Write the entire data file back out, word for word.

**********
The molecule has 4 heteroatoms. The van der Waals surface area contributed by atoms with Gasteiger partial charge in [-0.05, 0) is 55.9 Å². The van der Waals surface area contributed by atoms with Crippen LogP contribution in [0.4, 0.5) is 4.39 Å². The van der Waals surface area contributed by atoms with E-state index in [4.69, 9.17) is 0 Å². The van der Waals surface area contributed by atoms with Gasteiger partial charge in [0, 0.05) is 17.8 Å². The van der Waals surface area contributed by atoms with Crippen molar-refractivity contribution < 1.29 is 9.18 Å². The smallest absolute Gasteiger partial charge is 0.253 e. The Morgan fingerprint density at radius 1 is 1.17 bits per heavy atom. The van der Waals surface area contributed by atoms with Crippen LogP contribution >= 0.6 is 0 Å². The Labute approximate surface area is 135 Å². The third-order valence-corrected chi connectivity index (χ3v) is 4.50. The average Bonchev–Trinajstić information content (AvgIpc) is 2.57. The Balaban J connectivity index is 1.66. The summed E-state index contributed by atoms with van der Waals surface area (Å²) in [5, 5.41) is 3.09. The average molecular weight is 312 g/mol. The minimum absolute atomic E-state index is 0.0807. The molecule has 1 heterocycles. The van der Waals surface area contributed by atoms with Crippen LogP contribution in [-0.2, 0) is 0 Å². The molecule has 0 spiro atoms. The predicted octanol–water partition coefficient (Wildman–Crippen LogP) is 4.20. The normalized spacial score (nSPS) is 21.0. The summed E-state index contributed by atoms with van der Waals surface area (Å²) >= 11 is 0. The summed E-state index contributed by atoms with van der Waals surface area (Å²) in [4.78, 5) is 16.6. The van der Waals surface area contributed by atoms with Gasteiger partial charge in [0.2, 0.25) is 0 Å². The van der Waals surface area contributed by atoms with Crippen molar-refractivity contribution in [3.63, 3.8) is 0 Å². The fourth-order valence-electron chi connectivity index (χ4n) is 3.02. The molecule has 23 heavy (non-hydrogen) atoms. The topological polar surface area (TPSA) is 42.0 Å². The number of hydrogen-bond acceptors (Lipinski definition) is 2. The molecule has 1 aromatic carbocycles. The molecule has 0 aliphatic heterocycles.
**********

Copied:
The molecule has 4 heteroatoms. The van der Waals surface area contributed by atoms with Gasteiger partial charge in [-0.05, 0) is 55.9 Å². The van der Waals surface area contributed by atoms with Crippen LogP contribution in [0.4, 0.5) is 4.39 Å². The van der Waals surface area contributed by atoms with E-state index in [4.69, 9.17) is 0 Å². The van der Waals surface area contributed by atoms with Gasteiger partial charge in [0, 0.05) is 17.8 Å². The van der Waals surface area contributed by atoms with Crippen molar-refractivity contribution < 1.29 is 9.18 Å². The smallest absolute Gasteiger partial charge is 0.253 e. The Morgan fingerprint density at radius 1 is 1.17 bits per heavy atom. The van der Waals surface area contributed by atoms with Crippen LogP contribution >= 0.6 is 0 Å². The Labute approximate surface area is 135 Å². The third-order valence-corrected chi connectivity index (χ3v) is 4.50. The average Bonchev–Trinajstić information content (AvgIpc) is 2.57. The Balaban J connectivity index is 1.66. The summed E-state index contributed by atoms with van der Waals surface area (Å²) in [5, 5.41) is 3.09. The average molecular weight is 312 g/mol. The minimum absolute atomic E-state index is 0.0807. The molecule has 1 heterocycles. The van der Waals surface area contributed by atoms with Crippen LogP contribution in [-0.2, 0) is 0 Å². The molecule has 0 spiro atoms. The predicted octanol–water partition coefficient (Wildman–Crippen LogP) is 4.20. The normalized spacial score (nSPS) is 21.0. The summed E-state index contributed by atoms with van der Waals surface area (Å²) >= 11 is 0. The summed E-state index contributed by atoms with van der Waals surface area (Å²) in [4.78, 5) is 16.6. The van der Waals surface area contributed by atoms with Gasteiger partial charge in [0.2, 0.25) is 0 Å². The van der Waals surface area contributed by atoms with Crippen molar-refractivity contribution in [3.63, 3.8) is 0 Å². The fourth-order valence-electron chi connectivity index (χ4n) is 3.02. The molecule has 23 heavy (non-hydrogen) atoms. The topological polar surface area (TPSA) is 42.0 Å². The number of hydrogen-bond acceptors (Lipinski definition) is 2. The molecule has 1 aromatic carbocycles. The molecule has 0 aliphatic heterocycles.